LG Electronics U.S.A., Inc. v. Whirlpool Corp., No. 08 C 0242, Slip Op. (N.D. Ill. Oct. 20, 2011) (St. Eve, J.).
Judge St. Eve denied plaintiff LG’s fee petition because it was not the prevailing party and granted defendant Whirlpool $411,000 in costs and fees as the prevailing party pursuant to Fed. R. Civ. P. 54(d)(1) in this Lanham Act false advertising case involving steam dryer advertising. The jury returned a verdict "largely in favor" of Whirlpool. The jury only found for LG on an Illinois Uniform Deceptive Trade Practices Act claim which only allowed for injunctive relief, which the Court later denied. Whirlpool was, therefore, the prevailing party. The Court awarded the following fees:
- Service fees at the prevailing rate of $55/hour.
- Fees for both stenographic and video depositions. The video depositions were reasonable as excerpts were played at trial or LG had refused to guaranty that the witnesses would be brought to trial.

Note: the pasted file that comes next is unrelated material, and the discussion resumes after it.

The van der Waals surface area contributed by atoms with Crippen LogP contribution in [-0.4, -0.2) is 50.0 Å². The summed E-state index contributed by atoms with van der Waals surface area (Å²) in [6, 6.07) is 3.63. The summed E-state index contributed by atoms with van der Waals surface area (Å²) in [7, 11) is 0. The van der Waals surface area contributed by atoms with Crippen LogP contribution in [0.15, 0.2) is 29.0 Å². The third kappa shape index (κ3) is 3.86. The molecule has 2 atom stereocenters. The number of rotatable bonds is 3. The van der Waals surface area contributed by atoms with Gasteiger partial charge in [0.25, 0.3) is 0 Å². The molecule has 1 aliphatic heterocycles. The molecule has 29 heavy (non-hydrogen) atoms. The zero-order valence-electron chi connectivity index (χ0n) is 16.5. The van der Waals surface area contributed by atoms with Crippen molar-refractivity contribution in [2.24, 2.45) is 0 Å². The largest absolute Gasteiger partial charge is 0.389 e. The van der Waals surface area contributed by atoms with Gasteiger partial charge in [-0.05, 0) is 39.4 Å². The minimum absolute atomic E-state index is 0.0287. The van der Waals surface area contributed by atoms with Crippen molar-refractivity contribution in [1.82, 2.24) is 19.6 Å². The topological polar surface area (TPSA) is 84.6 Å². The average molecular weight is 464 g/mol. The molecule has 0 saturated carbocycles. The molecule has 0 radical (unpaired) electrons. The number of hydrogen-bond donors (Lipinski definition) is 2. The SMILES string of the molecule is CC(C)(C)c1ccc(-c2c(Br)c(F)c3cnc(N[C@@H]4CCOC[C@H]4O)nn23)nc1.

- Trial and hearing transcripts.
- Lay witness fees at $40 day and travel expenses, including half fares for business class flights.
- Expert fees pursuant to Fed. R. Civ. P. 26(b)(4(E), readdressed the ratio of three hours of preparation for every hour of testimony. The experts spent reviewing their own transcripts was not deducted.
- Exemplification costs including photocopying, creation of digital preservation and technical support. The Court held that Whirlpool’s digital presentation were important at trial, not just "glitzy."
- Half of Whirlpool’s electronic discovery costs. The Court awarded half because there was "scant" authority in the Seventh Circuit for awarding electronics discovery costs although they were undisputedly allowed pursuant to § 1920(4).
- Oral interpreters costs, but not for written translations.